"President Obama rightly sent his heartfelt condolences to the families in Newtown," Bloomberg said in a statement. "But the country needs him to send a bill to Congress to fix this problem. Calling for 'meaningful action' is not enough. We need immediate action."
Obama pledged to address gun violence in similarly general terms in January 2011, when he spoke at a memorial service for six people fatally shot in a supermarket parking lot in Tucson, Ariz. Thirteen other people were wounded in the incident, including then-Rep. Gabrielle Giffords, D-Ariz.
"We cannot and will not be passive in the face of such violence," Obama said that night. "We should be willing to challenge old assumptions in order to lessen the prospects of such violence in the future."
But Obama rarely spoke of the issue on the campaign trail. In July, four months before Election Day, a gunman opened fire with an assault rifle in an Aurora, Colo., movie theater, killing 12 people and injuring nearly 60 others.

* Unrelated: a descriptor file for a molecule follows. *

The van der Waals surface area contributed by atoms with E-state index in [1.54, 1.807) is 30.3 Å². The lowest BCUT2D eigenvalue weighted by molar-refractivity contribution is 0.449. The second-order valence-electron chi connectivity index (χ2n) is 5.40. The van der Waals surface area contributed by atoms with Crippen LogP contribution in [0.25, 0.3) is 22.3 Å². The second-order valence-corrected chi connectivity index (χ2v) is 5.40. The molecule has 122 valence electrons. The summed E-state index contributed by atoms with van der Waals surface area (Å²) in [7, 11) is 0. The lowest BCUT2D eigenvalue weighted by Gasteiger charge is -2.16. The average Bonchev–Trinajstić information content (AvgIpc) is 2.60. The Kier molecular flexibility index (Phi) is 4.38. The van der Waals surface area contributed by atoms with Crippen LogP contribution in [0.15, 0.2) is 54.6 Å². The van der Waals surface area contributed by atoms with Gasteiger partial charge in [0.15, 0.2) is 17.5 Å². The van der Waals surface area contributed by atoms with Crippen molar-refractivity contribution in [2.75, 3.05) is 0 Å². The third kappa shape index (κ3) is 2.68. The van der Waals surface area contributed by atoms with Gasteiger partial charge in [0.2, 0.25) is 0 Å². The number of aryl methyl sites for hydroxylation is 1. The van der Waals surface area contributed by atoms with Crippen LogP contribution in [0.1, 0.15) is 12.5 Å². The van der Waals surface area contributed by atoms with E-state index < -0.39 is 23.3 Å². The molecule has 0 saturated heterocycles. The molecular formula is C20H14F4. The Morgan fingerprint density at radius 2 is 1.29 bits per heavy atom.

Soon after, Obama called for a "common-sense approach" to regulate assault-rifle sales. Speaking to the National Urban League, Obama said, "I, like most Americans, believe that the Second Amendment guarantees an individual the right to bear arms."
"But," he added, "I also believe that a lot of gun owners would agree that AK-47s belong in the hands of soldiers, not in the hands of criminals."
So far, though, his administration has not proposed any measures to accomplish that goal.
Before Obama spoke in midafternoon, Carney told reporters that there would be "a day for discussion of the usual Washington policy debates, but I don't think today is that day."
Gun-control advocates launched a petition drive on the White House website Friday that garnered 20,000 signatures by late afternoon, while demonstrators formed a candlelight vigil outside Obama's residence. "Mr. President, we are praying for your action," read one sign. "Enough is enough," read another.